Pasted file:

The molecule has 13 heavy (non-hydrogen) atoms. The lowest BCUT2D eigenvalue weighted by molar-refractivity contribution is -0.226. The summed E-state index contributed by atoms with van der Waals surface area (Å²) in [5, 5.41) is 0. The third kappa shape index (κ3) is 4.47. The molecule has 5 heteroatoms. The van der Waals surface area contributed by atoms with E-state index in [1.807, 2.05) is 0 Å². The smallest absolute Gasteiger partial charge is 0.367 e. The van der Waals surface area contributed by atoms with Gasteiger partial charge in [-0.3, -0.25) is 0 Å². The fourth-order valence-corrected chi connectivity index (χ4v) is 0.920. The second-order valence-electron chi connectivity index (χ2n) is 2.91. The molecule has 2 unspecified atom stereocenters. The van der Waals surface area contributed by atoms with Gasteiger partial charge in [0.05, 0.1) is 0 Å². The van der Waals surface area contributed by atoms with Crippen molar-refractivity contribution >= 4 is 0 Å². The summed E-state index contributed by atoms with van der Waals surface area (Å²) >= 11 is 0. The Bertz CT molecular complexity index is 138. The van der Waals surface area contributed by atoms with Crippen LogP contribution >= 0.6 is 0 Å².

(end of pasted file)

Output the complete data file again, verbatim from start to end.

The molecule has 13 heavy (non-hydrogen) atoms. The lowest BCUT2D eigenvalue weighted by molar-refractivity contribution is -0.226. The summed E-state index contributed by atoms with van der Waals surface area (Å²) in [5, 5.41) is 0. The third kappa shape index (κ3) is 4.47. The molecule has 5 heteroatoms. The van der Waals surface area contributed by atoms with E-state index in [1.807, 2.05) is 0 Å². The smallest absolute Gasteiger partial charge is 0.367 e. The van der Waals surface area contributed by atoms with Gasteiger partial charge in [-0.3, -0.25) is 0 Å². The fourth-order valence-corrected chi connectivity index (χ4v) is 0.920. The second-order valence-electron chi connectivity index (χ2n) is 2.91. The molecule has 2 unspecified atom stereocenters. The van der Waals surface area contributed by atoms with Gasteiger partial charge in [0.05, 0.1) is 0 Å². The van der Waals surface area contributed by atoms with Crippen molar-refractivity contribution >= 4 is 0 Å². The summed E-state index contributed by atoms with van der Waals surface area (Å²) >= 11 is 0. The Bertz CT molecular complexity index is 138. The van der Waals surface area contributed by atoms with Crippen LogP contribution >= 0.6 is 0 Å².